Living in More Than One World,

The Blog of Bruce Rosenstein

Get Ready for the BBC’s Reith Lectures

I’ve read many references over the years to the BBC’s Reith Lectures, which have been given yearly (except in 1992) since 1948, to “advance public understanding and debate about significant issues of contemporary interest,” in honor of the BBC’s first director-general. But I didn’t realize how much material was available on past lectures – and the upcoming series – until finding producer Jennifer Clarke’s BBC Radio 4 May 25 blog post ‘Multiplatforming’ the Reith Lectures. Clarke explains that this year’s lectures, “A New Citizenship,” by Harvard government professor Michael Sandel, in addition to the traditional live lectures and broadcasts on BBC Radio 4 and the BBC World Service, will also have an array of social media and BBC radio, podcast and website activity.

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Learning about Learning From Tad Waddington

I’m about to begin a teaching semester, and many of us will be either teaching, taking classes, pursuing degrees or involved in self-learning ventures this summer. In that spirit, you should benefit from Tad Waddington’s short and to-the-point May 22 Smarts blog on Psychology Today, Smarts: Four things worth learning about learning. Waddington, author of the book Lasting Contribution: How to Think, Plan, and Act to Accomplish Meaningful Work, demonstrates how with additional focused effort and thinking about what we are trying to learn, we’ll gain greater understanding and recall. This is especially true today when we are bombarded by so much material online, in print and on TV and radio.…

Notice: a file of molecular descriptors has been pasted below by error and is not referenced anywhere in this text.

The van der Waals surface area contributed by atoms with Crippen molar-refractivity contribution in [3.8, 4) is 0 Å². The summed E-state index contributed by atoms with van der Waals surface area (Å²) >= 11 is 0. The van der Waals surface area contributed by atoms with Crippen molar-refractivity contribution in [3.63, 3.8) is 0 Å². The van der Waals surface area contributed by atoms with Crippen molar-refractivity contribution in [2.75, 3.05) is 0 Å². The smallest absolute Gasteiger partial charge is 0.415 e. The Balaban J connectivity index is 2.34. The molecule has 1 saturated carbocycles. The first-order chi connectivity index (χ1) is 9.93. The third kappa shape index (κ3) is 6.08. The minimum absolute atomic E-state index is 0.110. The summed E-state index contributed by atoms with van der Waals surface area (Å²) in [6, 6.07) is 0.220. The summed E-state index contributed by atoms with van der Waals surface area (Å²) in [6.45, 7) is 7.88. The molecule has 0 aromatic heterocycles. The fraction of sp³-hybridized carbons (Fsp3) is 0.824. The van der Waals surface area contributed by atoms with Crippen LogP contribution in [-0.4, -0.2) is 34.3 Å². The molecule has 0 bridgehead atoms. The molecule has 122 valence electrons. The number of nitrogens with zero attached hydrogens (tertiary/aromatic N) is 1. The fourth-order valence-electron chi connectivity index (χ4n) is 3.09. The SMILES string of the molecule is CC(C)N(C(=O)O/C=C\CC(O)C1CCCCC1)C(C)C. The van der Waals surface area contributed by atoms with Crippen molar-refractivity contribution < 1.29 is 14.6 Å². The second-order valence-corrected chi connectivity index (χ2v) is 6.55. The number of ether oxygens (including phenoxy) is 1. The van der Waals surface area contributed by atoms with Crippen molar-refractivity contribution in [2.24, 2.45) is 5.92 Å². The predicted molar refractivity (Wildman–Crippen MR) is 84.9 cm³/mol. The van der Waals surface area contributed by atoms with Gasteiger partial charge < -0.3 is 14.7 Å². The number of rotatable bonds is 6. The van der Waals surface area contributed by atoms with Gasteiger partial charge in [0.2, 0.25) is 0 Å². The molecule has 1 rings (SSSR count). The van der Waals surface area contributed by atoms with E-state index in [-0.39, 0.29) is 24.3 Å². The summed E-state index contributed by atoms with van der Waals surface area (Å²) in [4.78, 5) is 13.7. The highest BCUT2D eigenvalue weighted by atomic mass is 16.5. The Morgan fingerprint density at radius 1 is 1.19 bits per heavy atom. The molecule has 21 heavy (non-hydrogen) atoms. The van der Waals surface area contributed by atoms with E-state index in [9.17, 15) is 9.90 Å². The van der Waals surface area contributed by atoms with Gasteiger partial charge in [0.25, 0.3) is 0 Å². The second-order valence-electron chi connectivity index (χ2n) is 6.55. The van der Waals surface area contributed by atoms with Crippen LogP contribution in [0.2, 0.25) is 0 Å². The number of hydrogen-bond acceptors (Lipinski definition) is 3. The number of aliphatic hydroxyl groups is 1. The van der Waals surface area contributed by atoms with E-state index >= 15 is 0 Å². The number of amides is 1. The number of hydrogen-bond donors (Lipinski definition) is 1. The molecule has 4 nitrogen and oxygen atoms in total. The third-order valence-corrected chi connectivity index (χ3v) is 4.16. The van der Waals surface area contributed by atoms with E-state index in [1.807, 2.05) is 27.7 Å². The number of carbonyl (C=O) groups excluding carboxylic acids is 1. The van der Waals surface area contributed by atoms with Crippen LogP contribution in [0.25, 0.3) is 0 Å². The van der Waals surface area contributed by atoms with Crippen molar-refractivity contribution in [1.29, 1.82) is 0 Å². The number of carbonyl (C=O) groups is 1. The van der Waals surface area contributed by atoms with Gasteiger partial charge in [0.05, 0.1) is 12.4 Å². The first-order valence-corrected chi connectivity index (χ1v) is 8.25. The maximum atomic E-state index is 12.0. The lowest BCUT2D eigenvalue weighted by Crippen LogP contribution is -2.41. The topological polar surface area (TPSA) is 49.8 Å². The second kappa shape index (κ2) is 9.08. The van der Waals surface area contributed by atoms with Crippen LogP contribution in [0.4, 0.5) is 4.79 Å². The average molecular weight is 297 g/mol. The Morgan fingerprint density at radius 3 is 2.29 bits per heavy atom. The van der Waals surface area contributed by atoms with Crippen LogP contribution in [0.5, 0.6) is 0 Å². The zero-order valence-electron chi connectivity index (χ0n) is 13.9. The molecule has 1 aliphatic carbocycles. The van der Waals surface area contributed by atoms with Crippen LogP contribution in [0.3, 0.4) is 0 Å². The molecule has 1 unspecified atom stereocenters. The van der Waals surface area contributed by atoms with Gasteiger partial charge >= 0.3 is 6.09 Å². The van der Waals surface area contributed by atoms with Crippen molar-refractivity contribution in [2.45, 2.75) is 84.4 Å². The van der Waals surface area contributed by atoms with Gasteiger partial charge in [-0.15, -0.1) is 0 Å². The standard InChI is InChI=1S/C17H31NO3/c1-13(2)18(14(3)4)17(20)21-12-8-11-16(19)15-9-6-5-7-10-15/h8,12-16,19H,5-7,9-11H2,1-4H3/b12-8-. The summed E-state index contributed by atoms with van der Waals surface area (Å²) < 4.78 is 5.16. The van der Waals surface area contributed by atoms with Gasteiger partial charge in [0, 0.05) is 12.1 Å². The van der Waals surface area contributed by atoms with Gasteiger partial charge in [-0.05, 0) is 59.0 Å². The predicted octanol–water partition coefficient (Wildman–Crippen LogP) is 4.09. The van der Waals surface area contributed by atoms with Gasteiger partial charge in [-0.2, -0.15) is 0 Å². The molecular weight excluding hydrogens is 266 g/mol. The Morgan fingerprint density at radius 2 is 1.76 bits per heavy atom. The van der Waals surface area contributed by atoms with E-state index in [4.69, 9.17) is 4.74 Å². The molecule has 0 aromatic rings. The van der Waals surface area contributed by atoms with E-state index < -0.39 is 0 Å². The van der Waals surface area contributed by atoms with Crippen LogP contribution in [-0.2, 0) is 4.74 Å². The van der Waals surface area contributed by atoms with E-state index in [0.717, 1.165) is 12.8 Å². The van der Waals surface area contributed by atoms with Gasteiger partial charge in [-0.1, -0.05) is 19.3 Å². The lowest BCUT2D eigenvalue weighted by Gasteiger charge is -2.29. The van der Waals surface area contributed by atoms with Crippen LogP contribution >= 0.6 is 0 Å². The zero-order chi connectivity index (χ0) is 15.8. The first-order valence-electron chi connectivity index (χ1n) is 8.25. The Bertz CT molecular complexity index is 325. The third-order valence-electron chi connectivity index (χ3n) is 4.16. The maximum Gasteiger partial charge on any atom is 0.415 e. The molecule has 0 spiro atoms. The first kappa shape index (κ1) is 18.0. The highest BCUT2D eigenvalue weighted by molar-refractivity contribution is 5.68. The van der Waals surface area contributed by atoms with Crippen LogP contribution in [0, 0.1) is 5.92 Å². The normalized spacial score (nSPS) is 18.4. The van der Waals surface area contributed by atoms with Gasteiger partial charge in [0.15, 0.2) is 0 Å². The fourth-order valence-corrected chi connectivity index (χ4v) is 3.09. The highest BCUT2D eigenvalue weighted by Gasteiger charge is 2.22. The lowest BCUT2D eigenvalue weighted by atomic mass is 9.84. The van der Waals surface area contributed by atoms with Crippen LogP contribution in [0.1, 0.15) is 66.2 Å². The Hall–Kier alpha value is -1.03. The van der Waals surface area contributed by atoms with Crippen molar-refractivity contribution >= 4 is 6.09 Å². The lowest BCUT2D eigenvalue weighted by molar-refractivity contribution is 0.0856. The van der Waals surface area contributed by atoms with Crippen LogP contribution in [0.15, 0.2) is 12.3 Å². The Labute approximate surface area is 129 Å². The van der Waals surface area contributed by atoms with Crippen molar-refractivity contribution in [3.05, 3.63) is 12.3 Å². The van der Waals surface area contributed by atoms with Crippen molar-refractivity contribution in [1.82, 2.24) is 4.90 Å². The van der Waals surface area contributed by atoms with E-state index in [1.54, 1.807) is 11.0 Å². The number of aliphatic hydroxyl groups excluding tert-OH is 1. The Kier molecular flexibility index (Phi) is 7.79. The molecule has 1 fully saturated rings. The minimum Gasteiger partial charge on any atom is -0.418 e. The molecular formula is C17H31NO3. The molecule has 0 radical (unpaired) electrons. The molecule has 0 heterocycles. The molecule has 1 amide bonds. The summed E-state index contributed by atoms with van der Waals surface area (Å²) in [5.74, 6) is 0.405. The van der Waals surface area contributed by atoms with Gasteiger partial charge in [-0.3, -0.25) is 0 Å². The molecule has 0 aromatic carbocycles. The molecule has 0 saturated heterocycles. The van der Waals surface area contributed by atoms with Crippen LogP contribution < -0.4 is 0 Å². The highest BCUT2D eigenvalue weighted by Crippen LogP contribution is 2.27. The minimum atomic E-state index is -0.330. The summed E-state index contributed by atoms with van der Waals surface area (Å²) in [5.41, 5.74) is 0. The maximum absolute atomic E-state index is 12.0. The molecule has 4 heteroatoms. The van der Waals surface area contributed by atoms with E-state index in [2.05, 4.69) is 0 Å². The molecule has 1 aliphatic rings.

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Peter Drucker: Novelist

Although it wasn’t a well-known aspect of his long and highly successful career, Peter Drucker published two novels: The Last of All Possible Worlds (1982) and The Temptation to Do Good (1984). The latter is the subject of an unexpected, and fascinating, Inside Higher Ed essay by higher education consultant Melanie Ho, Business and the Relevance of Liberal Arts. I think he would be pleased at the carefully thought-out, sympathetic portrayal of the book, and how its ideas and central questions have relevance for today’s academic world, twenty five years later.

When I interviewed Drucker at his home in Claremont, California six years ago for my forthcoming book, I wanted to get his thoughts on the novels, because I knew that he had long wanted to write fiction as well as nonfiction, yet the fiction writing ultimately didn’t work out as well as he would have liked.

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The many worlds of Noah Levine

There can be fascinating results when two seemingly disparate worlds combine in the same person. A case in point is Kate Linthicum’s feature story in the Los Angeles Times, In the stillness, space for a rebellious spirit, about Noah Levine, who teaches Buddhist meditation infused with punk rock values. He’s the leader of the Against the Stream Buddhist Meditation Society, and author of the 2003 book Dharma Punx. The latter is the name of the Society’s members, and there are meditation groups across the USA and Canada. Levine appears to be an intriguing embodiment of living in more than one world, as a psychologist (which, according to the article, is how he earns his living), teacher, organization leader, author and family man.…